e. Athletic facilities.—Company commanders should procure, install, and maintain in good condition as much athletic equipment as funds and issued articles will provide.
f. Injuries.—Some injuries may result from strenuous games and exercise, but must be kept to the minimum by the use of exercises of progressive intensity. However, the strenuous program of development and conditioning will not be abandoned because of injuries to a few men. Men with minor injuries should be excused only from those exercises that might aggravate their injury.
• 224. DISCIPLINARY TRAINING.—In addition to other drills, short recurrent periods devoted to service of the piece and gun drills, and executed with meticulous precision, constitute valuable training.
• 225. MARKSMANSHIP.—a. Details of marksmanship training are covered in Field Manuals and in Technical Manuals pertaining to each weapon.
b. Training in marksmanship for tank destroyer units must be thorough and continuous; organizations that cannot shoot will not live on the battlefield. Tank destroyer action is rapid and the effect of both tank destroyer and tank fire is extremely destructive. Gunners must therefore develop speed and accuracy of marksmanship well above formerly accepted standards.
c. Thorough preliminary training, use of training expedients, and subcaliber and field firing will be utilized. After proficiency has been gained, troops must continue marksmanship practice to obviate loss of skill from lack of practice.
d. (1) Gunners should be instructed in the elements of ballistics and effect of fire. Their ability to estimate ranges under combat conditions must be developed.
(2) Gunners should be taught the theory of leads and afforded frequent opportunity for practice. The ability to estimate leads rapidly and accurately is of great importance and requires practice.
e. Training expedients will be utilized to the full extent of facilities and ingenuity. Expedients add interest to preliminary practice and show the results of instruction to both the student and the instructor. Numerous expedients are described in FM 21-5. Another device for teaching coordination and recording ability to coordinate is illustrated in figure 1(1). A tapered cylindrical plug that contains a pencil size recess with a light coiled spring at its base is inserted in the muzzle of the gun. A stand is placed in front of the muzzle for recording on paper the result of the tracking. A target, approximate size 2 feet by 3 feet, is placed about 1,000 inches away (see fig. 1(2)). The student tracks from spotter to spotter, forming an irregular W. His first efforts probably will result in a series of irregular steps, but practice will quickly teach the student how to manipulate his piece so that the resultant tracking is a straight, or nearly straight, line.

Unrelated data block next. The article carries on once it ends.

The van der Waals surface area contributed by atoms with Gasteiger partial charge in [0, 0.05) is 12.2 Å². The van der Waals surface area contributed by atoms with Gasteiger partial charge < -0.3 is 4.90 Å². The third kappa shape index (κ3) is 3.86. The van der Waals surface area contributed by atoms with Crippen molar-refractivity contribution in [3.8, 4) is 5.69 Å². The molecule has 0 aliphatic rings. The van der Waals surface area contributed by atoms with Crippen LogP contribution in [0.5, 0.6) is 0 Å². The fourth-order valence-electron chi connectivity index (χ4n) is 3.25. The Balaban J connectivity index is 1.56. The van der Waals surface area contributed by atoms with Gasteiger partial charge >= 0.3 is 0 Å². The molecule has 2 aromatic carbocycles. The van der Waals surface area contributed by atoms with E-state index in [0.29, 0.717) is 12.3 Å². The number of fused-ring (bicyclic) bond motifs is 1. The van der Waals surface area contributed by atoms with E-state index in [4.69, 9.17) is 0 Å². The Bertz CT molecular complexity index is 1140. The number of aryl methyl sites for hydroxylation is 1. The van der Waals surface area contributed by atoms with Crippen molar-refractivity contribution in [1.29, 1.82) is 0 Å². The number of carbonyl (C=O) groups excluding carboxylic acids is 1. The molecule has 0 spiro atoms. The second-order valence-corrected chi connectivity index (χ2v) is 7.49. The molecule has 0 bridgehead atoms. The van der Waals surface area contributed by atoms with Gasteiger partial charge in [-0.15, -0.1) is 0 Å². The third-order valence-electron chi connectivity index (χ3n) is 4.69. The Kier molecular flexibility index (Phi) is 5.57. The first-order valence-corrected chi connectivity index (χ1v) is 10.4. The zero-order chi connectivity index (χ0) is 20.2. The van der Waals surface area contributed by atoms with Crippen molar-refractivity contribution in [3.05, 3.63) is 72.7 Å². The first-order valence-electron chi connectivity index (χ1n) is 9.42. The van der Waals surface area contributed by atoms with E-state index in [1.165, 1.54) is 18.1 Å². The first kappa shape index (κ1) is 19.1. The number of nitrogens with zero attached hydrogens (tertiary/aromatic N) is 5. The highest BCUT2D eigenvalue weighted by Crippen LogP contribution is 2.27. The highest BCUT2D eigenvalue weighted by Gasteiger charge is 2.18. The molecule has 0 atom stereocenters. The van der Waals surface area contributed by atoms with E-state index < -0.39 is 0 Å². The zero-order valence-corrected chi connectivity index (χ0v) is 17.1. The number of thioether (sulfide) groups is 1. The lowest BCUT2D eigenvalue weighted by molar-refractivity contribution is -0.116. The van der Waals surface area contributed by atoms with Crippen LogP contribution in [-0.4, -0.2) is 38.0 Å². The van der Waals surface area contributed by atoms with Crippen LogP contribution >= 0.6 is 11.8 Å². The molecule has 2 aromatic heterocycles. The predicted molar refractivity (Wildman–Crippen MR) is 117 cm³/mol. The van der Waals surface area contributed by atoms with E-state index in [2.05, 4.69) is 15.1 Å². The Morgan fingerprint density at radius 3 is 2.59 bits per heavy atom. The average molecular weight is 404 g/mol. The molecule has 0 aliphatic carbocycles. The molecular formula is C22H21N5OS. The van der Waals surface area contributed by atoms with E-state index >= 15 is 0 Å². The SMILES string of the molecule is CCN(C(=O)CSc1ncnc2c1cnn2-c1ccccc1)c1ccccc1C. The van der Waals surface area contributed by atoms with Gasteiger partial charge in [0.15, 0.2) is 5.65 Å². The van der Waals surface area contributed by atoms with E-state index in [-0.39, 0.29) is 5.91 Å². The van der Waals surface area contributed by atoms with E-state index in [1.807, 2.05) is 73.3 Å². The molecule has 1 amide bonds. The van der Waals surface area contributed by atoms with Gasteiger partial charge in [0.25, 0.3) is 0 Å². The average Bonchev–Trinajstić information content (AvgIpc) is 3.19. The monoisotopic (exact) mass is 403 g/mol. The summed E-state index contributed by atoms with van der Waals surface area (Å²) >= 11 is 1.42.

Figure 1.—Manipulation recording device and target.
f. Subcalibers may be improvised by mounting a caliber .22 or .30 rifle in or upon the tube of 37-mm or larger guns. Subcaliber firing should be as realistic as local conditions permit. Caliber .22 firing is effective in training as far as the dust raised by the bullet's impact can be seen; training in firing caliber .30 tracer ammunition is most effective at ranges up to 500 yards; beyond this range the sights are not accurate due to the difference between the trajectories of subcaliber and service ammunition. Realism is added by the use of ingenuity in the adaptation of moving targets to the types of ranges available.
g. Field firing with practice ammunition should not consist of firing from a prepared position only; crews should receive training in combining fire and movement. Target should be both visible and partly concealed; they should appear from unexpected, as well as expected, locations.
• 226. DRIVING.—a. Drivers of tank destroyer vehicles must be trained beyond ordinary standards. Further details will be found in FM 25-10 and FM 18-15. Emphasis will be placed upon cross country and other forms of difficult driving. Cross country instruction should not be confined to driving courses, but should include driving over rough, untraveled terrain and the type of ground that will be encountered in combat. Only experience will teach the capabilities and limitations of vehicles.
b. Instruction in night driving without lights, on roads and cross country, will be stressed. The instruction should include teamwork between the driver and assistant driver, noncommissioned officer, or officer who rides beside him. Instruction in night driving should start with easy exercises and progress from driving with a bright moon to darker conditions in bad weather. The route should be easy at first. After proficiency is gained under good conditions, exercises of gradually increasing difficulty are executed.
c. Desert driving calls for the highest skill on the part of the driver, since the necessity of dispersion and of avoiding sharp turns and the tracks of a preceding vehicle will require a high degree of individual effort. The driver must be taught the proper use of gears in sand driving, and the use of expedients for extricating equipment once it is stuck in the sand. Details are included in FM 31-25.
• 227. MAINTENANCE AND SALVAGE.—a. General.—Details pertinent to maintenance